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Automatically Stop and start Print Writers via Script

I don't know if this is possible without doing some programming, but does anyone know if you can use a script  that would end all print writers and start them back on the AS400?  

I have both devices and remote outques setup in my environment, and I would need to be able to manage all of them if possible.  I would like to be able to End the writer, vary off the device(where applicable), Vary the device back on, and then start the writer.  

I don't think that you can do this without a CL program, but I wanted to be sure.  
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mdennis4422
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mdennis4422
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Gary PattersonVP Technology / Senior Consultant Commented:
If you end the QSPL subsystem, it'll end all writers - local and remote.  If you need to vary the devices off and on, you'll have to do that individually unless you have a naming convention that uniquely identifies printers.  



PGM
ENDSBS QSPL *IMMED
DLYJOB DLY(600)  /* Wait to allow subsystem to end */
VRYCFG CFGOBJ(PRT*) CFGTYPE(*DEV) STATUS(*OFF) /* If there is a naming convention */
 
or
 
VRYCFG PRINTER1 *OFF
VRYCFG PRINTER2 *ON
...
 
VRYCFG CFGOBJ(PRT*) CFGTYPE(*DEV) STATUS(*ON)
 
-or-
VRYCFG PRINTER1 *ON ...
...
 
STRSBS QSPL
ENDPGM

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Gary PattersonVP Technology / Senior Consultant Commented:
CL is the AS/400 scripting language.  Are you looking for a way to do this from another scripting language?  If so, what scripting language?
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mdennis4422Author Commented:
Actually, I am looking for whatever way is possible.  I am not a programmer, I do have some experience with Visual Basic scripts but that is limited.  If I stop the QSPL subsystem and restart it, does it restart each writer?  Can I run the above commands individually from the job scheduler?  
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_b_hCommented:
To end all writers, use:
ENDWTR WTR(*ALL) OPTION(*IMMED)  
To start print writers, use:
STRPRTWTR DEV(*ALL)
To start remote writers, use:
STRRMTWTR OUTQ(*ALL)

My recollection is that starting QSPL will start remote writers through an autostart job entry, but print writers need to be started separately. You could add another autostart job entry, keeping in mind that is a change to an IBM object that must be documented for future upgrades.

What is the requirement for varying off and on the devices?




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tliottaCommented:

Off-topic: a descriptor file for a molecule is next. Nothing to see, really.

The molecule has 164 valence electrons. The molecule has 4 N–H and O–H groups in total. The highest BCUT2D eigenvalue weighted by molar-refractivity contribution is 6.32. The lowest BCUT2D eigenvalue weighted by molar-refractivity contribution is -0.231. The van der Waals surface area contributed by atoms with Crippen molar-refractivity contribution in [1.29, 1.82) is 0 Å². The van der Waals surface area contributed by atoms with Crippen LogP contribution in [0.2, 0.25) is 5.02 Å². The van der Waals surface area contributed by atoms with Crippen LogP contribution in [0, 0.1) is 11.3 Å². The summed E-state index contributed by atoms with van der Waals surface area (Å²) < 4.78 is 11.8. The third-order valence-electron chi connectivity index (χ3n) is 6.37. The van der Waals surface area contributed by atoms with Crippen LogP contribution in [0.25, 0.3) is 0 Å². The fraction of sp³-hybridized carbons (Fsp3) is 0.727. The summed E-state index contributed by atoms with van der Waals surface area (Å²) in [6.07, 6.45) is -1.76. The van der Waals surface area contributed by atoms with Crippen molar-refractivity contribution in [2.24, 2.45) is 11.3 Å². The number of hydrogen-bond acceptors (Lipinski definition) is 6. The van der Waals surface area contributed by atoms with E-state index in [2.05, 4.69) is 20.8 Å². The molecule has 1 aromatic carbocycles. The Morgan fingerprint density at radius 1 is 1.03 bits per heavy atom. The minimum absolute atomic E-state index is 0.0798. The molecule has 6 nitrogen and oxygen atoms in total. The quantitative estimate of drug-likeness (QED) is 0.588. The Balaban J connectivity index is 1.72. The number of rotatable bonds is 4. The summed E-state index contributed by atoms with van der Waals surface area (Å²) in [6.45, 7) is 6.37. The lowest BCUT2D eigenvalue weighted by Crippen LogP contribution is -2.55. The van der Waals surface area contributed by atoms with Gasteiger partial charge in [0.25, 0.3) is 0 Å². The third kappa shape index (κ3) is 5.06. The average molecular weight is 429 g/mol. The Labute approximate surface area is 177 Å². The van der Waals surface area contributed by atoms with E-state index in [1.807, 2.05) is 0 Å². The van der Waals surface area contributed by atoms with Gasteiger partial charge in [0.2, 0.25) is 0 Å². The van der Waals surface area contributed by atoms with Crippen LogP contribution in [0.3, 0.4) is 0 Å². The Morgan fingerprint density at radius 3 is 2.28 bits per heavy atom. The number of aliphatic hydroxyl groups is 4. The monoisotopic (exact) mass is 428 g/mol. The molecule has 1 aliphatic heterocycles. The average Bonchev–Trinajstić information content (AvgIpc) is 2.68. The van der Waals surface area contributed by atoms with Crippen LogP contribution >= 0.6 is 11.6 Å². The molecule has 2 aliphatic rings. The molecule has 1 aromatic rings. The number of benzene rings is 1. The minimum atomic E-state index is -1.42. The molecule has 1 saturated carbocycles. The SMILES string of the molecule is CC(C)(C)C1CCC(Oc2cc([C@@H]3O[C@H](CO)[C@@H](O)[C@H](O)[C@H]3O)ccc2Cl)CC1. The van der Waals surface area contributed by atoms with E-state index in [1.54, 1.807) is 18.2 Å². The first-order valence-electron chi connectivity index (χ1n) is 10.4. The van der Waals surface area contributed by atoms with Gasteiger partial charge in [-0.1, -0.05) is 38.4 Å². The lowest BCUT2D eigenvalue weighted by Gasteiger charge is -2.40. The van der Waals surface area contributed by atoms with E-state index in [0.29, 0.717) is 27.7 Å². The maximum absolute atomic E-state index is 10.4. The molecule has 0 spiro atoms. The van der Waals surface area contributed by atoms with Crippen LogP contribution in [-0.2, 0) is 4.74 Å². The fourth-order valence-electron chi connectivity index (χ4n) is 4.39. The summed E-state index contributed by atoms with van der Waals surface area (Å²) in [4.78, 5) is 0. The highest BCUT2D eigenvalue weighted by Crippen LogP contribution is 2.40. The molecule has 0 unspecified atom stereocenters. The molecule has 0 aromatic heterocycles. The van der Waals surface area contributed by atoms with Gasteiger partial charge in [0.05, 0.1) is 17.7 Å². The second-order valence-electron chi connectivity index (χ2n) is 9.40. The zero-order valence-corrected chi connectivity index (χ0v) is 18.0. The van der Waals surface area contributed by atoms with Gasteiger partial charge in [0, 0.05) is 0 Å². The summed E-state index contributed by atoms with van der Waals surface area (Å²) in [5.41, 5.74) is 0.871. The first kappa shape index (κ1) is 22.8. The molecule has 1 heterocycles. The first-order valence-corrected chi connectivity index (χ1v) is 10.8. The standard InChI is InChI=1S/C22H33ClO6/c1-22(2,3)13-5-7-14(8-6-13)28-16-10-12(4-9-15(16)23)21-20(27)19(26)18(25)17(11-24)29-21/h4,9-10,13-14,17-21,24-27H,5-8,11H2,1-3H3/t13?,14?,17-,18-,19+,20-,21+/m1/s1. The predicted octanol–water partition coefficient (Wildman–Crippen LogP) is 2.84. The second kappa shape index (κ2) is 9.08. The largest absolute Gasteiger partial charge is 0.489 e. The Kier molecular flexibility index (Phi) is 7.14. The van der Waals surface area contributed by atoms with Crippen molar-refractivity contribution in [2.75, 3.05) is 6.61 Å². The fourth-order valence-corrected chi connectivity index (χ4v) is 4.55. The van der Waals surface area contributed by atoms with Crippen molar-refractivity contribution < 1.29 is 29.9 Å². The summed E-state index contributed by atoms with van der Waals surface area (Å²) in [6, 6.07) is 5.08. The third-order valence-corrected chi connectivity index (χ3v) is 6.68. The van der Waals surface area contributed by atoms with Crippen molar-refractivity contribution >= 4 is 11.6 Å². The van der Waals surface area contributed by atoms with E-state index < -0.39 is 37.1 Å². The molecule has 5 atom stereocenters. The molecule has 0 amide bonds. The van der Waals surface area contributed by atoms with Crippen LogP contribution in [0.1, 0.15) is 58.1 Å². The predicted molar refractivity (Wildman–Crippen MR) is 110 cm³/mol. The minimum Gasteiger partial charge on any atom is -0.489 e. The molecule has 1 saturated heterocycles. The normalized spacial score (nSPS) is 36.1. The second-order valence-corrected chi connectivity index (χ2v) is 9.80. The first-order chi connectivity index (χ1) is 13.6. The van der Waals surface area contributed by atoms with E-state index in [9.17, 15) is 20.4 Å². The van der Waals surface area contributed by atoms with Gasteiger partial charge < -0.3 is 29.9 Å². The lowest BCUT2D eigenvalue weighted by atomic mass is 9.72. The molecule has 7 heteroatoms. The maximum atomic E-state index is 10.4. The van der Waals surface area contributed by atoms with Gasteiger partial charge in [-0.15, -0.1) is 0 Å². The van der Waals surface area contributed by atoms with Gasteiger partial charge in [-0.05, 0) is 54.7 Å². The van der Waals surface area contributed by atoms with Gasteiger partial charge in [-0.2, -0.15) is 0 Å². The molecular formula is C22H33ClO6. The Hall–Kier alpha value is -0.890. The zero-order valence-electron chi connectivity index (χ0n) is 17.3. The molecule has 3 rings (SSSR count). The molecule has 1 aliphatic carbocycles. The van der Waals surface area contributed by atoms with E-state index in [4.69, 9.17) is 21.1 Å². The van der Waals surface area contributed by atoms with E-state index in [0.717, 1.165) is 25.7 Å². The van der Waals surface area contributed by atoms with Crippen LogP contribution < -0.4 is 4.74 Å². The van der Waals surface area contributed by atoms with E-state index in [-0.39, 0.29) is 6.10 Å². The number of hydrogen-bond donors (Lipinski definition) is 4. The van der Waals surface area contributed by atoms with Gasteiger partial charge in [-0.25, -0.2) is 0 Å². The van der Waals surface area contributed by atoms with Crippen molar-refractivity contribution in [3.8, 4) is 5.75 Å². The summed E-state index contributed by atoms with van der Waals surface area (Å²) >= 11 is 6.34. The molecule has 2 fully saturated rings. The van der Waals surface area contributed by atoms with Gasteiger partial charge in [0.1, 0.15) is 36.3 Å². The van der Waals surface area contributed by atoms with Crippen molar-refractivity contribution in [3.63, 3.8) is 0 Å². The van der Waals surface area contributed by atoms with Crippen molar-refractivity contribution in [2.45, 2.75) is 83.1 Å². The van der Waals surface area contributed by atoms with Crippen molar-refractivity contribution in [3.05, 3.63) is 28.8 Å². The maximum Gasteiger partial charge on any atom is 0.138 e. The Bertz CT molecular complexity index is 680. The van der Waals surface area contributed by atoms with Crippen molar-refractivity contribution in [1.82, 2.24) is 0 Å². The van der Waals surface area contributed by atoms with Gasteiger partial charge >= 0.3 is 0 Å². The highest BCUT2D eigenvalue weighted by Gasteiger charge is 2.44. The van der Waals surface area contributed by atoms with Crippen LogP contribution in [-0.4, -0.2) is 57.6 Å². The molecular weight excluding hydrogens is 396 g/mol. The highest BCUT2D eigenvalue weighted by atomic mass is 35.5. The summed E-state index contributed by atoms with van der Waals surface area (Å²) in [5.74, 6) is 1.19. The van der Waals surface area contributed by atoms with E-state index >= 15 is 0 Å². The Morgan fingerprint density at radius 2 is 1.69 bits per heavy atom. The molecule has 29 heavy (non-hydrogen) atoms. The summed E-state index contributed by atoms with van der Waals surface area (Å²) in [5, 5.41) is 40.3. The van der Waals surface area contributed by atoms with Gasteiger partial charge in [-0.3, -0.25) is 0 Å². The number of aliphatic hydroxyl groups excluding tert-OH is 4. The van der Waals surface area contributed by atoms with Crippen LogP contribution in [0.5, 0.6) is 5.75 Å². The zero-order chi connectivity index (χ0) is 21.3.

mdennis4422:

Because you have both physical devices and remote output queues, your environment seems complex enough that care should be taken. Not because something will get broken, but because it might take some time determining what might have gone wrong with some unusual printer device or non-standard output queue. It can be tricky enough just trying to handle someone's iSeries Access printer emulation session when we don't know that that's what we're dealing with.

Before jumping into a fully automated end/restart scenario, how about providing a little background on what the business problem is? Why is this needed? What is it expected to provide?

Tom
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mdennis4422Author Commented:
I was asked to find out how to do this from out Sr level management.  We outsource our first level help desk calls and the number one ticket producer in the mornings is printers that are not started for whatever reason.   He wanted to stop and restart all printers to try to prevent this from being the number one item on the list each month.  I told him that I would check around and see.  I did not know that you could specify an *all with the commands above.  I don't think that it is a good idea to do this, however most of the time I have to prove to him that it will cause more problems than it is worth before he will believe me.  I just wanted to get some more input before I answered his question.....
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tliottaCommented:
mdennis4422:

Can you determine if the major 'problem' printers are serviced through printer device descriptions or remote *outqs? Has anybody determined a reason why the printer users aren't allowed simply to start the printers themselves?

(Purely personal preference here, but I have always approached systems as belonging to the users. Whenever I could supply them with control over their own resources, problems would start to fade. Starting/stopping/holding printers was a common capability to grant, as long as it was for their own files.)

Tom
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